Class 8 truck sales strong in February, say two data companies

March 8, 2023

Chuck Robinson


Preliminary data on North American Class 8 truck sales for February show a significant bump up, according to two research and analysis companies.

North American Class 8 net orders rose in February for the first time in five months, reaching 22,800 units, FTR Transportation Intelligence reported to news media.

February order activity was 13% above January and a bit more than 10% higher year over year, FTR reports. Class 8 orders have totaled 303,000 units over the last 12 months, it said.

FTR said February new Class 8 truck sales showed a solid level of order activity, which suggests total sales might be stabilizing in the low 20,000-units-per-month range. Order activity over the last six months has been strong at an annualized rate of 413,000 units.

Bloomington, Ind.-based FTR Transportation Intelligence has been forecasting demand for commercial vehicles and railcars for more than 20 years. The company also offers freight market analysis.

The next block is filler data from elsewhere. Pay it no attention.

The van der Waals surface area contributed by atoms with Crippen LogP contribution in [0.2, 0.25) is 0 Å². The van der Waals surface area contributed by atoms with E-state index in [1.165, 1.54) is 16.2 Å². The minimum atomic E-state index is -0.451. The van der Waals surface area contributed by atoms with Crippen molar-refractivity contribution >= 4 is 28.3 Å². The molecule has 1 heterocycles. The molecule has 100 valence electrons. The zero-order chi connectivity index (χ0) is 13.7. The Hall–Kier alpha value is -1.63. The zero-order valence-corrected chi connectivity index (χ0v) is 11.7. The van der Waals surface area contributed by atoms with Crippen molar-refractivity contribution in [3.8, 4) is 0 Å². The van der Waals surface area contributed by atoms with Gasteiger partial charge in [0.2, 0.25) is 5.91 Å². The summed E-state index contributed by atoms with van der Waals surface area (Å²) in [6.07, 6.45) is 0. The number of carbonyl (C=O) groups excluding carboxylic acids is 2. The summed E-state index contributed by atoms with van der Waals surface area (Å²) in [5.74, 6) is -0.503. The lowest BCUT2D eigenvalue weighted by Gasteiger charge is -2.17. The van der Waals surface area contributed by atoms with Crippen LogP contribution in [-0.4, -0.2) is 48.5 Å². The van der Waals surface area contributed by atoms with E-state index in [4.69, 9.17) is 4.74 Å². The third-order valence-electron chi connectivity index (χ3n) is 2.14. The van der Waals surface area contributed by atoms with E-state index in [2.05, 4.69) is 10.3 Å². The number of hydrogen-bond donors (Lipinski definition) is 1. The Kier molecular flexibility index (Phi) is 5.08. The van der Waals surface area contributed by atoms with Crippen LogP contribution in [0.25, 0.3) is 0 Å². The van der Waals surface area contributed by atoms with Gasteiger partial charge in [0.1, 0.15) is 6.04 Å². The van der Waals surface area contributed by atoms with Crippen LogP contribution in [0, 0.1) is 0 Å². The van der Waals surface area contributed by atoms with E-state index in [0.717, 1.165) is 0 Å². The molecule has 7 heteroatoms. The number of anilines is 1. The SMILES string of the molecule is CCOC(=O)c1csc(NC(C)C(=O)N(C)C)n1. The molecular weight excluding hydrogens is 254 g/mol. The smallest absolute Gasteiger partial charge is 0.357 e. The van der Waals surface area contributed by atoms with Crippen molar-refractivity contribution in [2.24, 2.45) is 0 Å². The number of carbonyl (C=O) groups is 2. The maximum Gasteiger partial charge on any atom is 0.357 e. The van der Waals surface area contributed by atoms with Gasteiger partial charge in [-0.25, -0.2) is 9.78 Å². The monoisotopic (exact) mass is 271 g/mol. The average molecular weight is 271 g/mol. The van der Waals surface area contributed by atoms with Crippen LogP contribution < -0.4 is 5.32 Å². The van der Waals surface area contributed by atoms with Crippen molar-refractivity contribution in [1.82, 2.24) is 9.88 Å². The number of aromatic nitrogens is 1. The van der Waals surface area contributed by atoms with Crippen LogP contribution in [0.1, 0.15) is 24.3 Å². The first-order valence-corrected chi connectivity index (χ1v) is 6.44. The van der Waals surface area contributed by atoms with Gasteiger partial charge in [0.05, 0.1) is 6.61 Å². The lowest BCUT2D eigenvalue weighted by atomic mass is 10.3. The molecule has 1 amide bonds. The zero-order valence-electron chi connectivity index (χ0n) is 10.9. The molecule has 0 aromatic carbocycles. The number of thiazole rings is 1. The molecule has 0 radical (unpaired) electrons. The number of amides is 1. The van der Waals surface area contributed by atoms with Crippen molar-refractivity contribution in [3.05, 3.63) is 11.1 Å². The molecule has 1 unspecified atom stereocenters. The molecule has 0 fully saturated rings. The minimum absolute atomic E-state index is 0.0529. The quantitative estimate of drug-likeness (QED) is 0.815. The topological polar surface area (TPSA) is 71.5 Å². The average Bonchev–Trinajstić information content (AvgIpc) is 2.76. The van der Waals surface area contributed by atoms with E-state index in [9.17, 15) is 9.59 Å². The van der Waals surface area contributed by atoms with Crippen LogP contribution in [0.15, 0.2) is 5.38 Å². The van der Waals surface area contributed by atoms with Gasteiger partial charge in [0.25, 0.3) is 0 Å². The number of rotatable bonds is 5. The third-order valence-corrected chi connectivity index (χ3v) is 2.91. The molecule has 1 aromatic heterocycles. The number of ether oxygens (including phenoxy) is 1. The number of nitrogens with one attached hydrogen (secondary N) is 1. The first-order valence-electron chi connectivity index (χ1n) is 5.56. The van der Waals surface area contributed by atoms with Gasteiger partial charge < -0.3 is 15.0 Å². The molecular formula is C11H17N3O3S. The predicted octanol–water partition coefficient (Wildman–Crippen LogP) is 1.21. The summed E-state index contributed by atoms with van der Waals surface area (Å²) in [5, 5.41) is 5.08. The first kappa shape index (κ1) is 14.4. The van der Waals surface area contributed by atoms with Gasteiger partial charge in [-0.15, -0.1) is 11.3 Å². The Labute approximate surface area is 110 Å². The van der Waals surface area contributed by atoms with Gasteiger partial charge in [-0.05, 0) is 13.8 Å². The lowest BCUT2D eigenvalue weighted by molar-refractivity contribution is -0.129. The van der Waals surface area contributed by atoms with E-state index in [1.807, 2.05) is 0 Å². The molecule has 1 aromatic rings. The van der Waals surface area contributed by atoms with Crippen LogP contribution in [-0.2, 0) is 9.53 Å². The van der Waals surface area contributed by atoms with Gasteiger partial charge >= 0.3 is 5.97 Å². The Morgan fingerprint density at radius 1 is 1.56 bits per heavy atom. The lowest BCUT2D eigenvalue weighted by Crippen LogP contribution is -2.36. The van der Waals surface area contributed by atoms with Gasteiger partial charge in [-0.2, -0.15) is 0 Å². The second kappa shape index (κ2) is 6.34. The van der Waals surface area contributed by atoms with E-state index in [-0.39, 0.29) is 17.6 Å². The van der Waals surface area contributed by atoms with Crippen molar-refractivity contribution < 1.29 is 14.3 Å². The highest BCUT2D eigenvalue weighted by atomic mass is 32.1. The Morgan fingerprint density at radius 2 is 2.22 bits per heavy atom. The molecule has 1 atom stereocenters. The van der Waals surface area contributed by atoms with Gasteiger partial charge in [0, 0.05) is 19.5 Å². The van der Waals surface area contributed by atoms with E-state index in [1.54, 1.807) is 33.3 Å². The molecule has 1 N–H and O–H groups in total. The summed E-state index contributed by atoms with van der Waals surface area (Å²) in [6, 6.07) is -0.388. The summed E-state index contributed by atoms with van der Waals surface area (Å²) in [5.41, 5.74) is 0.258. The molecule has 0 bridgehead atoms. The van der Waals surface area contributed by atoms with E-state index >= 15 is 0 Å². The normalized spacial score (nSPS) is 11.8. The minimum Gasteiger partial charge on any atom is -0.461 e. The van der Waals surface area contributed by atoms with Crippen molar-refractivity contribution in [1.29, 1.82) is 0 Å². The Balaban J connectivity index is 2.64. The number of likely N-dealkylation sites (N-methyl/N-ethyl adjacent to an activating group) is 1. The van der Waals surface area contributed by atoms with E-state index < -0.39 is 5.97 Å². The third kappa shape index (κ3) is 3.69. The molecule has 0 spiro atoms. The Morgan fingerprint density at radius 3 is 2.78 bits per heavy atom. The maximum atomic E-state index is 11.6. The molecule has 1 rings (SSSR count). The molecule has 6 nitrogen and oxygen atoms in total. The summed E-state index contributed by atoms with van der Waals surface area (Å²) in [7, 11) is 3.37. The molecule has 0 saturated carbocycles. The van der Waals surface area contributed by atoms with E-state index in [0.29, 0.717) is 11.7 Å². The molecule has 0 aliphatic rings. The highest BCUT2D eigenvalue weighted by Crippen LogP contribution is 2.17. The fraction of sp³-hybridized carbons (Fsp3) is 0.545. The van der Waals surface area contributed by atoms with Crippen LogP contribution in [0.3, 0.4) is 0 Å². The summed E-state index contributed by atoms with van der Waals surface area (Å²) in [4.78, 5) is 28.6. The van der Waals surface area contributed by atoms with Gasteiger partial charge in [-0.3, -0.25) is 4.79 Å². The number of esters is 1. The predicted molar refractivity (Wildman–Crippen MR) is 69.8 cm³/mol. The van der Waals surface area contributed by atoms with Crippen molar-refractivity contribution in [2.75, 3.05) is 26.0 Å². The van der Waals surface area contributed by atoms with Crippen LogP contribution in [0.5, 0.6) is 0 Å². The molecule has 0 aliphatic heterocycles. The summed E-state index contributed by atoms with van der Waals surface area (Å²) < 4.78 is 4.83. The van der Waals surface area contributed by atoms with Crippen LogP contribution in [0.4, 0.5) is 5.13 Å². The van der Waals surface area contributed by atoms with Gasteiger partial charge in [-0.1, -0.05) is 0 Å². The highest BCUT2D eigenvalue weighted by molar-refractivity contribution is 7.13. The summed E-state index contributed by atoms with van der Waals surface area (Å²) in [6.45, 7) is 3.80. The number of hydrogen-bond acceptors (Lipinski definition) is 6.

Similar story, but stronger sales

ACT Research shows slightly stronger Class 8 truck sales data for February. Preliminary North American Class 8 truck orders were up 13% year over year, ACT Research reported in a news release. New truck sales were up 27% in February over January.

North American Classes 5-7 net orders were 17,500 units, ACT Research reported.

ACT Research expects seasonally adjusted monthly orders in the range of 15,000 to 20,000 in the near term.

“Thus, February’s seasonally adjusted 22,400 represents a modest upside to our expectation. Combined with January, seasonally adjusted orders have averaged 19,700 units year to date,” Eric Crawford, ACT vice president and senior analyst, said in the news release.

Columbus, Ind.-based ACT Research was founded in 1986. The company reports that it provides analytic services to all major North American truck and trailer manufacturers.

Both companies reported a dip in sales for January, based on preliminary data, but discounted fears of a recession.

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